The ʿAjamization of Islam in Ethiopia through Esoteric Textual Manifestations in Two Collections of Ethiopian Arabic Manuscripts

in Islamic Africa
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While the word ʿAjamī traditionally refers to texts in many languages written with the modified Arabic script, the meaning has been expanded in the concept of ʿAjamization used in this volume. ʿAjamization is construed in this article, as it is operationalized in the volume, to refer to the various tangible and subtle enrichments of Islam, its culture, and its written and artistic traditions in Africa.1 In this sense, it is not only the modification (enrichment) of the Arabic script that defines ʿAjamization, but also other features such as the content and the aesthetics of the texts. This paper focuses on the cultural dimension of ʿAjamization in two collections of Ethiopian Islamic texts written in Arabic.2 These texts encompass magic-related materials, including theurgic texts and invocations to jinn. 3 I will examine these texts to ascertain whether they reflect a local cosmology, even if they are not written in ʿAjamī but in Arabic.4

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Figures

  • Abjad. ies01853 (fol. 3r). In this sample the letters of the abjad are ordered according to the modern alphabet instead of following the traditional order.31

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  • Magic Square. weiner00053 (loose folio)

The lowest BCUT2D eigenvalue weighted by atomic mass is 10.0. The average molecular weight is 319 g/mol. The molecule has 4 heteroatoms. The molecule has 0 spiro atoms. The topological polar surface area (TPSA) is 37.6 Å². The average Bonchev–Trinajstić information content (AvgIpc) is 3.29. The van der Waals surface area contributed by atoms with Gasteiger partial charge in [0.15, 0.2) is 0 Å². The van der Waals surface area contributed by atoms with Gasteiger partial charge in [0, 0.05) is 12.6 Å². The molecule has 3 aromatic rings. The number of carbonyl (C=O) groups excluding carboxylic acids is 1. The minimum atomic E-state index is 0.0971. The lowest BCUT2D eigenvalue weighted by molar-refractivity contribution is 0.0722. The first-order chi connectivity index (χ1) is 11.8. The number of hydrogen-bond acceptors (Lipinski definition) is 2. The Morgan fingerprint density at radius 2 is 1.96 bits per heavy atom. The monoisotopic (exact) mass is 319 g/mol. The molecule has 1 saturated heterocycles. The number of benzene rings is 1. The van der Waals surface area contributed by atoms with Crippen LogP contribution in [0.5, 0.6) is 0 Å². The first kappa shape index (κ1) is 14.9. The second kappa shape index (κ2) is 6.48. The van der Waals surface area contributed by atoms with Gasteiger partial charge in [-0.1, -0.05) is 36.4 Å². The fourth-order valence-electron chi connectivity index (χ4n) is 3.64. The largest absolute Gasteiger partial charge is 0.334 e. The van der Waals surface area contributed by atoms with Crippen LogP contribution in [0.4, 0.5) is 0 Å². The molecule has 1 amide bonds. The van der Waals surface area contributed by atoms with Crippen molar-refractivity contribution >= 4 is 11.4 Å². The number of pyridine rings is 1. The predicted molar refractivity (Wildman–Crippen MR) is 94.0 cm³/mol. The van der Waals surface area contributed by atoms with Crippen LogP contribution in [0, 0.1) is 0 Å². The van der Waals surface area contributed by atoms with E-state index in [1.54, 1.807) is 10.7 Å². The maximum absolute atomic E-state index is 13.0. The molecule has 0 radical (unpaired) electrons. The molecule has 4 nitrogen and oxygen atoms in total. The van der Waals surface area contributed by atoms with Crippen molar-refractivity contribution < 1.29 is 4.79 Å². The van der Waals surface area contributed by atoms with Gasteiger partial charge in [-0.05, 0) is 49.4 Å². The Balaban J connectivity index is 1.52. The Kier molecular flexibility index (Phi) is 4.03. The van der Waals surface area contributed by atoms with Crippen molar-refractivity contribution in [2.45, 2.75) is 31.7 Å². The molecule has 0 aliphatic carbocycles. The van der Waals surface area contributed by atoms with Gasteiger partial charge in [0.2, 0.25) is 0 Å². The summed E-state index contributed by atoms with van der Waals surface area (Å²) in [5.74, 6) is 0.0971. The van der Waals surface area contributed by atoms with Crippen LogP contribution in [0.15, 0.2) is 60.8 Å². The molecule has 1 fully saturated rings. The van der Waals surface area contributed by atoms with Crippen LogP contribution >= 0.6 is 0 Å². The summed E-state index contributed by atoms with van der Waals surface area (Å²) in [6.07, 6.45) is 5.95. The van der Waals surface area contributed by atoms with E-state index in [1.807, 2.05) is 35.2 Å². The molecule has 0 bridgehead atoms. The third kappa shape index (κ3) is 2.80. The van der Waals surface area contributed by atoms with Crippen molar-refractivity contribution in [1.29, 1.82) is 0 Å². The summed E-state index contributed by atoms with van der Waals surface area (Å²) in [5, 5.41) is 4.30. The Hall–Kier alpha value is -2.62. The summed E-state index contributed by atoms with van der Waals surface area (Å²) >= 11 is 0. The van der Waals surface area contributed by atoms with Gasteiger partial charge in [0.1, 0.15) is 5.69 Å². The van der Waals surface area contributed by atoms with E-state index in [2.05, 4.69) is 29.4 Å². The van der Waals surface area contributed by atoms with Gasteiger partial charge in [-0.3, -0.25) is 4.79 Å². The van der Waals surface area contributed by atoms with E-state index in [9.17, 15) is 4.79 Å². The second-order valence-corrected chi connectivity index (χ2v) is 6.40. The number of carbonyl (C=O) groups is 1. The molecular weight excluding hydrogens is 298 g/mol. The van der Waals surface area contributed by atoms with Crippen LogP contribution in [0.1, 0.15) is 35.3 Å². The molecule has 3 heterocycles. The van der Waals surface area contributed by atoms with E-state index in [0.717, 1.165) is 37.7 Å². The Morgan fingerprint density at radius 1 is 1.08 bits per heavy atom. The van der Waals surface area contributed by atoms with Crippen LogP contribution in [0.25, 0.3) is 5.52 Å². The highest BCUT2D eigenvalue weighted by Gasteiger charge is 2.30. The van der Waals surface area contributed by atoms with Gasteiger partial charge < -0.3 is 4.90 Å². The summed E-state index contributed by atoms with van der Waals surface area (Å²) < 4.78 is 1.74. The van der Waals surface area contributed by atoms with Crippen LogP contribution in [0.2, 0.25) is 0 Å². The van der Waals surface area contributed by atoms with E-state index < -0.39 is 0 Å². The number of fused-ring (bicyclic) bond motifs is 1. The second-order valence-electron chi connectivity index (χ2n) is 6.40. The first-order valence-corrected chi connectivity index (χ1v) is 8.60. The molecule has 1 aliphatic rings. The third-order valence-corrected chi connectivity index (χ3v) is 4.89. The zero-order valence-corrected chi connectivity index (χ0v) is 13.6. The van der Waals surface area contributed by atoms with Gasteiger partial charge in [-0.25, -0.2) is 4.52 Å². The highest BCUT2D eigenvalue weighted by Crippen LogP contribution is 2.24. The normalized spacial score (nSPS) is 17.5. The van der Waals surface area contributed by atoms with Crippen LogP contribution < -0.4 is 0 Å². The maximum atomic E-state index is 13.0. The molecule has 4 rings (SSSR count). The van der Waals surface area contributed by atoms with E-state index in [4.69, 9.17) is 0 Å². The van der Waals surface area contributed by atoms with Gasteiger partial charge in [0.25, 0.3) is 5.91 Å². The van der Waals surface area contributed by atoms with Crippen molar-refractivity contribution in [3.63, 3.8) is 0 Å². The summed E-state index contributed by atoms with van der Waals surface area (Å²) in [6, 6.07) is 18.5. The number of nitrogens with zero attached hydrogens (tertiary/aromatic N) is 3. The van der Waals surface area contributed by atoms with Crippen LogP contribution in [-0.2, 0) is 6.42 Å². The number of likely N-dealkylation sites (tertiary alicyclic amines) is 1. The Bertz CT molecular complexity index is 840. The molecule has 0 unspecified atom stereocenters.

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  • Secret alphabets. ies00280

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  • Fātiḥa with abjad letters in the frame. ies04589 (fol. 1v)

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  • Instructions for an amulet to ease difficult births in the ms. weiner00013 (fol. 97r)

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  • Instructions for an amulet to avoid bedbugs in the ms. ies04562 (fol. 1v)

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  • Magic scrolls (mss. ies00647 and ies00648).

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  • Invocation to Kabīkaj in the ms. weiner00020 (fol. 182v)

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  • African shields as juzʾ markers of the Qurʾān in the ms. weiner00201 (fol. 14r)

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  • Fragment of a Takhmīs in ʿAjamī in the ms. weiner00141 (fol. 1v)

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